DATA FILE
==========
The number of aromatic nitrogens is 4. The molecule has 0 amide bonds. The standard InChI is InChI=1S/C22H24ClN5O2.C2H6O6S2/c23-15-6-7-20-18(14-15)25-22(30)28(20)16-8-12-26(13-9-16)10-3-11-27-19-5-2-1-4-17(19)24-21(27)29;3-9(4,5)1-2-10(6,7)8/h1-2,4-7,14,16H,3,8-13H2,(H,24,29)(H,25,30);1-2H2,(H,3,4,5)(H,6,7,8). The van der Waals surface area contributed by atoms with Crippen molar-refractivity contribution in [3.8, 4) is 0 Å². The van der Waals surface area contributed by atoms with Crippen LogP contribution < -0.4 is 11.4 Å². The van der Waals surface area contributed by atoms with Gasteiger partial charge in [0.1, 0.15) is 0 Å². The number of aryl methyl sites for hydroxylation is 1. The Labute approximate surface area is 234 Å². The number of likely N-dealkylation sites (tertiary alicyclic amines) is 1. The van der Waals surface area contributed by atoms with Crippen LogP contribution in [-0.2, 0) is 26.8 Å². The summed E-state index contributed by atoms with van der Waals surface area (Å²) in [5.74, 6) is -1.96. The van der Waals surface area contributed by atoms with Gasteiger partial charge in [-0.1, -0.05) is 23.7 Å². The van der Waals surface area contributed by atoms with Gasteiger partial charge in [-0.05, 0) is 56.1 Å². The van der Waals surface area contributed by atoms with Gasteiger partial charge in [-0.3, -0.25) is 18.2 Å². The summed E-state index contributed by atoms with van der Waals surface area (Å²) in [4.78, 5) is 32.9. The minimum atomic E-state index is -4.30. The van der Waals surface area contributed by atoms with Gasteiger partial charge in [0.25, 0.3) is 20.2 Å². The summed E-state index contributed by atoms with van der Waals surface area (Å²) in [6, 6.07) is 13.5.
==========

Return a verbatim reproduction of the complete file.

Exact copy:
The number of aromatic nitrogens is 4. The molecule has 0 amide bonds. The standard InChI is InChI=1S/C22H24ClN5O2.C2H6O6S2/c23-15-6-7-20-18(14-15)25-22(30)28(20)16-8-12-26(13-9-16)10-3-11-27-19-5-2-1-4-17(19)24-21(27)29;3-9(4,5)1-2-10(6,7)8/h1-2,4-7,14,16H,3,8-13H2,(H,24,29)(H,25,30);1-2H2,(H,3,4,5)(H,6,7,8). The van der Waals surface area contributed by atoms with Crippen molar-refractivity contribution in [3.8, 4) is 0 Å². The van der Waals surface area contributed by atoms with Crippen LogP contribution < -0.4 is 11.4 Å². The van der Waals surface area contributed by atoms with Gasteiger partial charge in [0.1, 0.15) is 0 Å². The number of aryl methyl sites for hydroxylation is 1. The Labute approximate surface area is 234 Å². The number of likely N-dealkylation sites (tertiary alicyclic amines) is 1. The van der Waals surface area contributed by atoms with Crippen LogP contribution in [-0.2, 0) is 26.8 Å². The summed E-state index contributed by atoms with van der Waals surface area (Å²) in [5.74, 6) is -1.96. The van der Waals surface area contributed by atoms with Gasteiger partial charge in [-0.1, -0.05) is 23.7 Å². The van der Waals surface area contributed by atoms with Gasteiger partial charge in [-0.05, 0) is 56.1 Å². The van der Waals surface area contributed by atoms with Gasteiger partial charge in [-0.3, -0.25) is 18.2 Å². The summed E-state index contributed by atoms with van der Waals surface area (Å²) in [4.78, 5) is 32.9. The minimum atomic E-state index is -4.30. The van der Waals surface area contributed by atoms with Gasteiger partial charge in [0.25, 0.3) is 20.2 Å². The summed E-state index contributed by atoms with van der Waals surface area (Å²) in [6, 6.07) is 13.5.